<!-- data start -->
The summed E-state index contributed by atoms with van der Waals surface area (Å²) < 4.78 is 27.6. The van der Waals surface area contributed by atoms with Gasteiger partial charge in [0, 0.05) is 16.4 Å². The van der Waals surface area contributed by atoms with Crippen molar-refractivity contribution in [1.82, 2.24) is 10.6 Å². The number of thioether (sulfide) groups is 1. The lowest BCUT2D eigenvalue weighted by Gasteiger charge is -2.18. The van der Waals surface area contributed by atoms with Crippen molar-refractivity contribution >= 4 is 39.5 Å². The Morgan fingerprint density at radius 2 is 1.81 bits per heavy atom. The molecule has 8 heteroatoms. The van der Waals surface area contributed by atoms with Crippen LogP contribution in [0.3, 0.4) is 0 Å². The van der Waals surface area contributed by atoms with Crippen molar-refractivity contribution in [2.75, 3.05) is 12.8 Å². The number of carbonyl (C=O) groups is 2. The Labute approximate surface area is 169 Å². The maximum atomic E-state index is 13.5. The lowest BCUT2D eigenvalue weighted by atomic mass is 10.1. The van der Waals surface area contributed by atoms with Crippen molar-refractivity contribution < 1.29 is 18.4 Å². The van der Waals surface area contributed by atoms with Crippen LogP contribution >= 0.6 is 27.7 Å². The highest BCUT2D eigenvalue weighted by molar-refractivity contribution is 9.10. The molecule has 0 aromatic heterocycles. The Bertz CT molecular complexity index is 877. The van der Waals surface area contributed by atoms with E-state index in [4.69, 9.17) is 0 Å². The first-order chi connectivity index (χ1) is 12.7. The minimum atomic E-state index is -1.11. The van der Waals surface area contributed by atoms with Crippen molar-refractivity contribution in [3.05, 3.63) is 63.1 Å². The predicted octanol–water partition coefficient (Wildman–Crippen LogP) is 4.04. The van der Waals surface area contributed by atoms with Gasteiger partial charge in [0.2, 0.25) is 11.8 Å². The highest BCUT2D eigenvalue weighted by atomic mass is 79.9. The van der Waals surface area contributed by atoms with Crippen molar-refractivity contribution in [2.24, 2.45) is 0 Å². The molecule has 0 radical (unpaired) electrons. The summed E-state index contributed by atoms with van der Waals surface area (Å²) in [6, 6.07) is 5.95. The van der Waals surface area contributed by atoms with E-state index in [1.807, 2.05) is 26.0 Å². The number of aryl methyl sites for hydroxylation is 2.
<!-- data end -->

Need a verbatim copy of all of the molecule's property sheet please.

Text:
The summed E-state index contributed by atoms with van der Waals surface area (Å²) < 4.78 is 27.6. The van der Waals surface area contributed by atoms with Gasteiger partial charge in [0, 0.05) is 16.4 Å². The van der Waals surface area contributed by atoms with Crippen molar-refractivity contribution in [1.82, 2.24) is 10.6 Å². The number of thioether (sulfide) groups is 1. The lowest BCUT2D eigenvalue weighted by Gasteiger charge is -2.18. The van der Waals surface area contributed by atoms with Crippen molar-refractivity contribution >= 4 is 39.5 Å². The Morgan fingerprint density at radius 2 is 1.81 bits per heavy atom. The molecule has 8 heteroatoms. The van der Waals surface area contributed by atoms with Crippen LogP contribution in [0.3, 0.4) is 0 Å². The van der Waals surface area contributed by atoms with Crippen molar-refractivity contribution in [2.75, 3.05) is 12.8 Å². The number of carbonyl (C=O) groups is 2. The Labute approximate surface area is 169 Å². The maximum atomic E-state index is 13.5. The lowest BCUT2D eigenvalue weighted by atomic mass is 10.1. The van der Waals surface area contributed by atoms with Crippen molar-refractivity contribution < 1.29 is 18.4 Å². The van der Waals surface area contributed by atoms with Crippen LogP contribution >= 0.6 is 27.7 Å². The highest BCUT2D eigenvalue weighted by molar-refractivity contribution is 9.10. The molecule has 0 aromatic heterocycles. The Bertz CT molecular complexity index is 877. The van der Waals surface area contributed by atoms with E-state index in [4.69, 9.17) is 0 Å². The first-order chi connectivity index (χ1) is 12.7. The minimum atomic E-state index is -1.11. The van der Waals surface area contributed by atoms with Crippen molar-refractivity contribution in [3.05, 3.63) is 63.1 Å². The predicted octanol–water partition coefficient (Wildman–Crippen LogP) is 4.04. The van der Waals surface area contributed by atoms with Gasteiger partial charge in [0.2, 0.25) is 11.8 Å². The highest BCUT2D eigenvalue weighted by atomic mass is 79.9. The van der Waals surface area contributed by atoms with Crippen molar-refractivity contribution in [2.24, 2.45) is 0 Å². The molecule has 0 radical (unpaired) electrons. The summed E-state index contributed by atoms with van der Waals surface area (Å²) in [6, 6.07) is 5.95. The van der Waals surface area contributed by atoms with E-state index in [1.807, 2.05) is 26.0 Å². The number of aryl methyl sites for hydroxylation is 2.